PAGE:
She probably couldn’t have altered their decision, but it wouldn’t have come as such a painful surprise.

This essay was originally published in The Dominion Post, The Timaru Herald, The Taranaki Daily News, The Otago Daily Times and The Greymouth Evening Star of Friday, 2 October 2009.


Anonymous said...

"the reckless insouciance of the true anarchist"

Chris , could you explain your use of this ringing phrase a bit more fully? I'm having difficulty understanding its relevance .


David said...

good to see Green politics being debated seriously in your recent columns.

There are hopeful signs that the Red may not be out of the Greens for too long. The successful realignment of the German Greens may signal the way ahead. While the German Greens had a regrettable dalliance with neoliberalism in the federal coalition with Gerhard Schroeder and the SPD from 1998-2005, since 2007 they have been attempting to recover their left radicalism.

Writing in the journal German Politics earlier this year, Ingolfur Bluehdorn describes the 2007 party congress at Nuremburg which emphasises that “the strategies for fighting climate change which governments have adopted so far are useless” and that the German Greens “are ultimately aiming for a complete transformation of industrial society.” As Bluehdorn notes, this self-styled ” ‘radical realism’ reaches well beyond the environmental policy positions of all other parties.”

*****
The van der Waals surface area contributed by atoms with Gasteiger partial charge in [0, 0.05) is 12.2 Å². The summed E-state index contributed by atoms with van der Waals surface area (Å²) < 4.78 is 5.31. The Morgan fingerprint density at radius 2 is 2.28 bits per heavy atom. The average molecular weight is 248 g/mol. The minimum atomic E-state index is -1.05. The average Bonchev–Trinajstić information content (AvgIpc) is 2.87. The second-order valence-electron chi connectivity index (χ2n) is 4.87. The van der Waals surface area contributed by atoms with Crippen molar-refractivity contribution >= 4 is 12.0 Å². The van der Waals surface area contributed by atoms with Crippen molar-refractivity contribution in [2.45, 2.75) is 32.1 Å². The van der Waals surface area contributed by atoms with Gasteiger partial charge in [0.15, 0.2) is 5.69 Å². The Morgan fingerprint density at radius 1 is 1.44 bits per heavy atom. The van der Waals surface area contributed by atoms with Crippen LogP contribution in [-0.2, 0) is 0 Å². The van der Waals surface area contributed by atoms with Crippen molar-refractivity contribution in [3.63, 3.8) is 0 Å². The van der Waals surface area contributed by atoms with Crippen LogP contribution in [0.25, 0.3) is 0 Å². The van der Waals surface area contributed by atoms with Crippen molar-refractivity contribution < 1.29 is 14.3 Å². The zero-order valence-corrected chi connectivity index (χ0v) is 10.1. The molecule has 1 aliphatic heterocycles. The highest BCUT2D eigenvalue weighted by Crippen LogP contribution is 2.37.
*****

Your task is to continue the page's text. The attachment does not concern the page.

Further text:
At the same time, in the area of social justice issues, the German Greens have committed themselves to an “emancipative and encouraging social state … as the primary societal mechanism for achieving social justice and integration” and to do so through a programme that “connects distributive justice with participatory justice, … intergenerational justice and gender justice.” This emancipative social state will be paid for by “higher tax rates for top earners and tighter taxation of income gained from property and capital investments.”

Most encouragingly, in recognising this project will be far from easily achieved, the German Greens promise to “rise up to the struggles over distribution which it entails”.

(Bluehdorn's article can be found at